The point is that a lot of good things in life become wrong, and their value is not only lost but ruined and turned to a negative by being out of order. Jesus here in Matt. 6 deals with three good things the Pharisees ruined and turned into negatives by getting them out of order, and they are giving, prayer, and fasting. How can you go wrong with all of this good stuff? The same way you go wrong with good letters like ABC, and good numbers like 1-2-3, you get them out of order. There is nothing wrong with giving, prayer, and fasting, but they are good things that can be used in such a way that they throw God's entire value system for man out of order.

Jesus makes it clear in 6:33 that man's first order of duty is to seek first the kingdom of God and His righteousness, and then all else will fall into place. If you start wrong here it is like getting your first button in the wrong hole. All the rest will also be out of order so that nothing fits right. Believe it or not, everything religious can be out of order if it takes priority over your relationship to God. Relationship must come first, and then religious activity can be good, but if you reverse that order, then religious activity can be bad. The best things in the world can be bad when they are out of order.

Listen to what Jesus says in Matt. 7:22-23. "Many will say to me on that day, Lord, Lord, did we not prophesy in your name, and in your name drive out demons and perform many miracles. Then I will tell them plainly, I never knew you. Away from me, you evil doers." This doesn't make sense until it is seen in the light of our theme on order. How can all these things be evil. They sound like powerful good things. To prophesy, cast out demons, and do miracles sounds like spiritual power we would all love to have. This is not commonplace religion, but spectacular religion, and yet Jesus says it is evil. Why? Because they had religion, power, glory, crowds, reputation, and who knows what all, but it was all out of order because they had no relationship to Christ. He said that He never knew them. Their religious life and activities were not for the kingdom of God, but for self glory.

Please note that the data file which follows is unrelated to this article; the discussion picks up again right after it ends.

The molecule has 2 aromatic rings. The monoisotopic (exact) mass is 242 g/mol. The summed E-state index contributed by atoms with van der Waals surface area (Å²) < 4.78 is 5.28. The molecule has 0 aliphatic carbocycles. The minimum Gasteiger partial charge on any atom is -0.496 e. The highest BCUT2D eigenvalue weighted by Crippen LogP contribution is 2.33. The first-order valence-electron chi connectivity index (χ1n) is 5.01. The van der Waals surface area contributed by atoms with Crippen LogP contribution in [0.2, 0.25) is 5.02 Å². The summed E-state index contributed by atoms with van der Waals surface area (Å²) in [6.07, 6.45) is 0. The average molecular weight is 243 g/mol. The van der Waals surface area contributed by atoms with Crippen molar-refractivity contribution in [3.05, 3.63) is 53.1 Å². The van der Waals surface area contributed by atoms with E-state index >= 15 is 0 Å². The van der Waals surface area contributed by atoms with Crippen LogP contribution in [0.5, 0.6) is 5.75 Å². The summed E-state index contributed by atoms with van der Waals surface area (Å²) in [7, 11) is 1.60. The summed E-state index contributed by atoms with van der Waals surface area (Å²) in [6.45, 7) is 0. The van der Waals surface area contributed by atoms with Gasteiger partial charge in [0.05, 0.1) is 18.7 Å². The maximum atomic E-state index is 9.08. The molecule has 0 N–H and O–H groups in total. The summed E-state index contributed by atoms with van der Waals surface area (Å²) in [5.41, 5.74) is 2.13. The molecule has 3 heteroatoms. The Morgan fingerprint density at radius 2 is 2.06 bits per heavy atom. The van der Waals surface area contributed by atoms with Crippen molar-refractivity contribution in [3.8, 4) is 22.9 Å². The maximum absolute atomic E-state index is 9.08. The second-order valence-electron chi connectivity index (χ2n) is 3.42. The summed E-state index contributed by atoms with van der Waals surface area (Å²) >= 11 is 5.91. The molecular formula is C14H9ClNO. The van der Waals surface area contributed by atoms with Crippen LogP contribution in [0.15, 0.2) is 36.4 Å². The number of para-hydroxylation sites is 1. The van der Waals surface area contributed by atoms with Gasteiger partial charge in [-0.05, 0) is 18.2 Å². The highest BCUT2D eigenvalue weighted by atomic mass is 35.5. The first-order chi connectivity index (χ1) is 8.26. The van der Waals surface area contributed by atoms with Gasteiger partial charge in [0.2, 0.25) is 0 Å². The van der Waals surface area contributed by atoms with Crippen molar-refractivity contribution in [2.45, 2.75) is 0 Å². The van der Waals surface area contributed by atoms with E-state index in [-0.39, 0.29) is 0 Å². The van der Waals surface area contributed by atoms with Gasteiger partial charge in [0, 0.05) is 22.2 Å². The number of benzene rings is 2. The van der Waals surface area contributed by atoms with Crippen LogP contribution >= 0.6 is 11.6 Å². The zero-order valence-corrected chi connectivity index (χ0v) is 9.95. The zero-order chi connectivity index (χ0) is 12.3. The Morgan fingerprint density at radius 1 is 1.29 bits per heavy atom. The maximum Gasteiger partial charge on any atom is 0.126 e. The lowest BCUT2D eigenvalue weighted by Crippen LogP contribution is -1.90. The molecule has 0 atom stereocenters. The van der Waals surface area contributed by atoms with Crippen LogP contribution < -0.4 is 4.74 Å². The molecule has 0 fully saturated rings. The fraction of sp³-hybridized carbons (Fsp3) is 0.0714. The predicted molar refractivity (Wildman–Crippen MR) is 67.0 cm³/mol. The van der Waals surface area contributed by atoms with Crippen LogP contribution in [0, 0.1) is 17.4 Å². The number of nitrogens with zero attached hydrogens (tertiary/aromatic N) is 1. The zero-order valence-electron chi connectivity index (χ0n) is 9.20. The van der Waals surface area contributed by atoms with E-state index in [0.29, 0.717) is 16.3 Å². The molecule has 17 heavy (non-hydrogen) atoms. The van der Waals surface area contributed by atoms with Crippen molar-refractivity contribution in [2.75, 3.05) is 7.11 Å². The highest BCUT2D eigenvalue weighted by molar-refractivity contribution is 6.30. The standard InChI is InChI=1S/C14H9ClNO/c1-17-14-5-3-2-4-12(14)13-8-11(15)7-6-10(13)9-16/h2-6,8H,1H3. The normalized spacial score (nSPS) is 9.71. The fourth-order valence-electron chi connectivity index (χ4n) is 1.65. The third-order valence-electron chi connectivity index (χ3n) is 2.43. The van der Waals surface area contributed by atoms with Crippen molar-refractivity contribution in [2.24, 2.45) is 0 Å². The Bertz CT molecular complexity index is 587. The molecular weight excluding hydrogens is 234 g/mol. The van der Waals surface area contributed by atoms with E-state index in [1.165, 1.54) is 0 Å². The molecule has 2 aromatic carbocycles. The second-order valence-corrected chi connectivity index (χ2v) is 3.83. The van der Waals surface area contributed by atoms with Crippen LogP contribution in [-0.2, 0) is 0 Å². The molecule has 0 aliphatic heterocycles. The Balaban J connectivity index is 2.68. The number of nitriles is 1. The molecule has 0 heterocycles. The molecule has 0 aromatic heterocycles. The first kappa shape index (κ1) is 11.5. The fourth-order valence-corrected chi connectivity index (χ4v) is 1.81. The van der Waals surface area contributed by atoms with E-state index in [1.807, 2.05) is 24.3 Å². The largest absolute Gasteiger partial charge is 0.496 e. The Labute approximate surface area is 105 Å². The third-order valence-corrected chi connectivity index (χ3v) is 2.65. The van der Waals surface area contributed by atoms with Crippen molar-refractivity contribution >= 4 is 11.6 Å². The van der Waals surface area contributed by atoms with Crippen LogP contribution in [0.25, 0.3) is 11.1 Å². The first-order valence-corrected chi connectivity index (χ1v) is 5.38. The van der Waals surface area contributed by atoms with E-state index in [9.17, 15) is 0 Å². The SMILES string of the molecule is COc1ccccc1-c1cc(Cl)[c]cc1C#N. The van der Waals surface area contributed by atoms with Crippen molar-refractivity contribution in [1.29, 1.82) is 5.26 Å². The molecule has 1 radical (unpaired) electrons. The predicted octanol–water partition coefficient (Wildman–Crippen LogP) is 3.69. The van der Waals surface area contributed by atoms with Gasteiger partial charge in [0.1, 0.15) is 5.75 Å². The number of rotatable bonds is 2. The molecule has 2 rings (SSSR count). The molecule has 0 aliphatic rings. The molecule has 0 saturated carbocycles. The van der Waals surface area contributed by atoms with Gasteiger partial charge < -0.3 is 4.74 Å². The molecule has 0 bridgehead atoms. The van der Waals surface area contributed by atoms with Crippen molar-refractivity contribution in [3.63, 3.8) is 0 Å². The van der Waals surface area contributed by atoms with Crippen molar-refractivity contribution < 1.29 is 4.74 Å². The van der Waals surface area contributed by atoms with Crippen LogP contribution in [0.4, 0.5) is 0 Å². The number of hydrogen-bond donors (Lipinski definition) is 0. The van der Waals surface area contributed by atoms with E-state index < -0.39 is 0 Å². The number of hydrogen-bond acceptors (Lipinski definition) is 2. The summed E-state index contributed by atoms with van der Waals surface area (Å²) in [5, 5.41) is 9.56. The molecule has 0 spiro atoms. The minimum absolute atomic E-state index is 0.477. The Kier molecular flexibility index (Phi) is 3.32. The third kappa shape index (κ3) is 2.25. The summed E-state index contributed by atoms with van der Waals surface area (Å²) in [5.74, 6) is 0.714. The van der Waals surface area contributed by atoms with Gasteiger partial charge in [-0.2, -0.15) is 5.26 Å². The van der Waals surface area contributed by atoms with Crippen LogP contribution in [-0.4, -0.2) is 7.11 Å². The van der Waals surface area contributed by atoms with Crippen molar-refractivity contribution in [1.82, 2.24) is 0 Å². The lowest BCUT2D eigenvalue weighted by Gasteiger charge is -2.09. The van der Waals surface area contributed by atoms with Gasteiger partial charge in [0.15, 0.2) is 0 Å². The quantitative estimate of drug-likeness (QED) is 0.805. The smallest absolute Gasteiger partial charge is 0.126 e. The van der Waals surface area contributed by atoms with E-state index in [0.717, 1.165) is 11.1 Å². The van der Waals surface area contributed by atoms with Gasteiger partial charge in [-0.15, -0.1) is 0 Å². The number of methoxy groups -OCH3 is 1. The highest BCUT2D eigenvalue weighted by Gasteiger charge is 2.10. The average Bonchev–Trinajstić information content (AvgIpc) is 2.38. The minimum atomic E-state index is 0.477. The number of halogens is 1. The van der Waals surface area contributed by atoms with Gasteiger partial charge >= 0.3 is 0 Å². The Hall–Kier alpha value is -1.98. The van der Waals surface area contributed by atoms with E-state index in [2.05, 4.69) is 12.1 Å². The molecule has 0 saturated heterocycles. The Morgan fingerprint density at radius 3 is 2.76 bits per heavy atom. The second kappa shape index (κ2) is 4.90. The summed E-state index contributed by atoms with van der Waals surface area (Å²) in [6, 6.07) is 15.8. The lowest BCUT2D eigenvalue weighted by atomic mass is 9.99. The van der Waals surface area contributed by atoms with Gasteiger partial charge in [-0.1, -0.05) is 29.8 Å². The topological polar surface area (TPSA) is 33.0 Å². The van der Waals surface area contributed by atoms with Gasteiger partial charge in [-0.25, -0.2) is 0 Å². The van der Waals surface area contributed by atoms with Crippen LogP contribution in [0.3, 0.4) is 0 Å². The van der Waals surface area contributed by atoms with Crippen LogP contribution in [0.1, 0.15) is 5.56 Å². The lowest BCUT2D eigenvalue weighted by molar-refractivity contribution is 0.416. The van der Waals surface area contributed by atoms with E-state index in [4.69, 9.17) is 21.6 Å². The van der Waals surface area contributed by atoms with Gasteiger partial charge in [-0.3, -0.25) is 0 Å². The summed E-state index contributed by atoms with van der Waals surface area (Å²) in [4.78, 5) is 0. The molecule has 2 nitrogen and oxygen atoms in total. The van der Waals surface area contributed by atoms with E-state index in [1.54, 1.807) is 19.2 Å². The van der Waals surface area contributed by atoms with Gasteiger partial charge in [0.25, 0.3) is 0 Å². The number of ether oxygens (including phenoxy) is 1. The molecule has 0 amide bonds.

T.S. Elliot said, "The last temptation is the greatest treason, to do the right deed for the wrong reason." That is what hypocrisy is all about, the doing of the right thing for the wrong reason. Hypocrisy reverses the order of God's plan. It does not seek first the kingdom of God, and then have all things added. Instead, it seeks first all things being added to them, and then, hopefully, the kingdom of God will be thrown in as a bonus. Jesus says this whole scheme of things is out of order, and it makes all the good values of the religious life bad things, and enemies of the kingdom of God. Religious practices can be the greatest enemies of the kingdom of God. The paradox is that in their proper place and order the same religious practices are a vital part of the kingdom of God. So what we have is the same things being both bad and good. Our giving, prayer, and fasting good things? The answer is yes and no, says Jesus, for it all depends on the motive.